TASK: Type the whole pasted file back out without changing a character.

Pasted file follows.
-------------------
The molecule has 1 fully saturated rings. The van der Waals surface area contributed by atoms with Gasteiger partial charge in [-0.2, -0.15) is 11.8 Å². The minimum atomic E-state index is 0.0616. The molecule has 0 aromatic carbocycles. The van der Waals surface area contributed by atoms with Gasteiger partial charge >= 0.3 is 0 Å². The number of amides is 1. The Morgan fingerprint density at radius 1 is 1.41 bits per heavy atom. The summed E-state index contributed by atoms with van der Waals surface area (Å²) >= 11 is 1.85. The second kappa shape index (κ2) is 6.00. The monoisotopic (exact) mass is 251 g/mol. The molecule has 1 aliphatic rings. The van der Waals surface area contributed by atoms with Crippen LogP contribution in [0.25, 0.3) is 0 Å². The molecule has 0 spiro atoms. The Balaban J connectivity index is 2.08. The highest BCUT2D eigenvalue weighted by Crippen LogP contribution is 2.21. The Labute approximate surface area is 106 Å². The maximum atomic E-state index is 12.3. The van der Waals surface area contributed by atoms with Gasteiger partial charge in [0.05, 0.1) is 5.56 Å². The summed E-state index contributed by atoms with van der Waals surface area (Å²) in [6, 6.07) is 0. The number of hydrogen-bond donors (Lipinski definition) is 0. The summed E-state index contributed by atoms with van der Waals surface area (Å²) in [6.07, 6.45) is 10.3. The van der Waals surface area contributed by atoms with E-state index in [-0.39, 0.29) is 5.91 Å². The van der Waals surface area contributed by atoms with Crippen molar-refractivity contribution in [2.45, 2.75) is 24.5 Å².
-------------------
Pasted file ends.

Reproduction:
The molecule has 1 fully saturated rings. The van der Waals surface area contributed by atoms with Gasteiger partial charge in [-0.2, -0.15) is 11.8 Å². The minimum atomic E-state index is 0.0616. The molecule has 0 aromatic carbocycles. The van der Waals surface area contributed by atoms with Gasteiger partial charge >= 0.3 is 0 Å². The number of amides is 1. The Morgan fingerprint density at radius 1 is 1.41 bits per heavy atom. The summed E-state index contributed by atoms with van der Waals surface area (Å²) >= 11 is 1.85. The second kappa shape index (κ2) is 6.00. The monoisotopic (exact) mass is 251 g/mol. The molecule has 1 aliphatic rings. The van der Waals surface area contributed by atoms with Crippen LogP contribution in [0.25, 0.3) is 0 Å². The molecule has 0 spiro atoms. The Balaban J connectivity index is 2.08. The highest BCUT2D eigenvalue weighted by Crippen LogP contribution is 2.21. The Labute approximate surface area is 106 Å². The maximum atomic E-state index is 12.3. The van der Waals surface area contributed by atoms with Gasteiger partial charge in [0.05, 0.1) is 5.56 Å². The summed E-state index contributed by atoms with van der Waals surface area (Å²) in [6, 6.07) is 0. The number of hydrogen-bond donors (Lipinski definition) is 0. The summed E-state index contributed by atoms with van der Waals surface area (Å²) in [6.07, 6.45) is 10.3. The van der Waals surface area contributed by atoms with E-state index in [-0.39, 0.29) is 5.91 Å². The van der Waals surface area contributed by atoms with Crippen molar-refractivity contribution in [2.45, 2.75) is 24.5 Å².